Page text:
Having said that: it doesn’t mean it isn’t a process, with some successes and some awkward (and hopefully hilarious) failures. Just like actors have writers, you have urban dictionary and Google and time to read back and edit before you hit send. You can think twice about saying, “Sex with you was so great it’s like I have an awesome form of PTSD”, for example, which sounds like a great compliment before you send it but may not necessarily be received as such (you know… apparently).

It’s a healthy (relatively) risk free way to explore your sexuality.
We often hear about the “disturbing sexualisation of our young girls :(” or “our boys looking at hardcore pornography on the Internets before they’ve even kissed a girl!!!!!” (say it in the voice of Reverend Lovejoy’s wife on The Simpsons for full effect). The age-old compunction to stop kids from getting pregnant the minute they hit puberty along with our general discomfort with talking about sex (with some added persistent antiquations courtesy of patriarchy and religion) mean if we’re not telling young folks that sex is bad, we’re not saying anything about it at all. Combine all that with the still prevalent idea that all boys all want sex all the time and girls prefer talking about their feelings and you have a pretty messed up environment in which sexuality is meant to develop.

Sexting is a great way to learn what you like and what you don’t like without the pressures that often come with nightclub dance floors/backyard parties/terrible, awkward dates. Because you’re essentially alone, you have time to think about what’s happening: consider what you enjoy doing, what you are interested to try, what makes you uncomfortable and what you don’t like. While you’re learning about your partner, you are also learning about yourself, which, while sounding super nerdy and Oprah-ish at the same time, is actually really valuable information. Understanding what sex/relationship/life/experiences you actually want and need to be happy and having a partner who is capable of the same: fucking score, right?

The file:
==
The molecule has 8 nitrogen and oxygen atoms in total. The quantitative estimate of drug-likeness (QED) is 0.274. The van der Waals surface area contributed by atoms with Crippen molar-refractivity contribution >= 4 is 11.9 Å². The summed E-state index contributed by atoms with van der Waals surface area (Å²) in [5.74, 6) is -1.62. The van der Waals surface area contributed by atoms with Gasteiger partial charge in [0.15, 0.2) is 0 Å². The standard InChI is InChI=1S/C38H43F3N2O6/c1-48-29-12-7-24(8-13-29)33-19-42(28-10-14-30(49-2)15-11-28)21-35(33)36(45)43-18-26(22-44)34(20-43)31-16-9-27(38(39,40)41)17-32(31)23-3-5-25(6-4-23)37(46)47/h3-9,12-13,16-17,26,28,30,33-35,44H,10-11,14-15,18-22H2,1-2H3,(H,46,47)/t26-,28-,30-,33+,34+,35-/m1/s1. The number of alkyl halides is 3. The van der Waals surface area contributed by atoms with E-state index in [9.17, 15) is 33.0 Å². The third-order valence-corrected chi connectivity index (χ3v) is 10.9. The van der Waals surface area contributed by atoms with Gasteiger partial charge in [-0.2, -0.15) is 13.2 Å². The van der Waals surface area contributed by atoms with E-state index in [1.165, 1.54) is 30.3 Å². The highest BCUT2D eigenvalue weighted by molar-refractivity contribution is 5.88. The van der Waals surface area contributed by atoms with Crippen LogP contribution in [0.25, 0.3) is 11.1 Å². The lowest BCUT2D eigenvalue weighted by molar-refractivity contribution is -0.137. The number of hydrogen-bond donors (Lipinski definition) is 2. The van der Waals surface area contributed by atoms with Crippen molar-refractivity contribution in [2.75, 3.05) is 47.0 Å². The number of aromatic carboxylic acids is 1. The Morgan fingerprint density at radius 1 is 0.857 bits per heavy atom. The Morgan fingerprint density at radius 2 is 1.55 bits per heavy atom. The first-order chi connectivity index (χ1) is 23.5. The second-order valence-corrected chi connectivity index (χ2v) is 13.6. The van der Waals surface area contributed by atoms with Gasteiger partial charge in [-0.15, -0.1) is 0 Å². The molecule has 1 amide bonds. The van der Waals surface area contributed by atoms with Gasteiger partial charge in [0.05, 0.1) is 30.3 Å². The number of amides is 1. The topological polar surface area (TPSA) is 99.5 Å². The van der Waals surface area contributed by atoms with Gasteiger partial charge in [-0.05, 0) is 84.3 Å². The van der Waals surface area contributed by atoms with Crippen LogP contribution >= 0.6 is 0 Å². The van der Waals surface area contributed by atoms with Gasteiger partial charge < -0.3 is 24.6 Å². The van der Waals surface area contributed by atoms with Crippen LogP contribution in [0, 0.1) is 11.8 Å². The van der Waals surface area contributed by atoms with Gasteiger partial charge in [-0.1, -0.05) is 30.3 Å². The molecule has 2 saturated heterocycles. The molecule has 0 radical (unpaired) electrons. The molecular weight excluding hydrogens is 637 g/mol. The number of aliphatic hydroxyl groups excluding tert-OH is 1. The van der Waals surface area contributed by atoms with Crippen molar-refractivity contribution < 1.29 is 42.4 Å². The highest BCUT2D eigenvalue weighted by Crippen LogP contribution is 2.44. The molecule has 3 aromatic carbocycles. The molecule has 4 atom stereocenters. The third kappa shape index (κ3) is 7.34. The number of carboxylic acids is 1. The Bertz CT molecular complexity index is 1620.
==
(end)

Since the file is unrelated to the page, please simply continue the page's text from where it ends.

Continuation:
Sexting is immediate, personalised erotic literature/porn, made just for you.
Whether you’re regularly maxing out your internet data on Pornhub or just read the first chapter of “The Godfather” for that weird wedding sex scene a few times at school, most people have consumed some form of erotic culture or another. Mostly, though, you’re reading it and thinking “wow it’s like this middle aged Mormon has never even had sex with a sparkly dominant vampire” or “gosh, the dead eyes of that immigrant slave porn star are a bit of a bonerkiller”.

The joy of sexting is that those distractions just don’t exist. This is sexy stuff made just for you! Obviously, like in any dating/relationship, there’s the odd encounter with someone who only wants you to send photos of your feet/armpit/toilet bowl (which might not be your style, no shaming here, I’m just using examples)… but the odds are pretty good that if you find someone like-minded, you could be receiving exactly the sexy stuff you like, any time of the day or night. At home in bed! At your desk at work! Hiding in the bathroom from your extended family arguing about aged care options! Seriously, it’s a service people usually pay $9.95 a minute for – but even better, because this person actually likes you (or hates you, once again; it’s your party, buddy).


It’s fun. It’s really, really fun.
For all the highfalutin explaining, sexting is just great fun. It’s easy, as an adult, to find yourself speeding through life as fast as possible and reducing your interactions – with family, strangers, work colleagues – to their transactional minimums: I need this thing so I will do this other thing. But what gets lost in there is the chance to be playful and silly and adventurous and feel alive to the excitement and possibilities and spark that make life so exciting. That’s why it’s so much fun hanging out with little kids – it’s just about being in the moment and playing at whatever feels like the most fun in the moment. So it is with sexting. It’s ridiculously exciting to pick up your phone when it beeps and not know whether it’s a text about dinner or a sexy snapchat. It gives your life that distinctive, electrifying jolt borne of the most thrilling of all the human urges and allows you the chance to be playful where the rest of the world is serious. What’s not to love?

N.B. Some caveat sextors as part of this Limited News patented harm minimisation approach to sexting: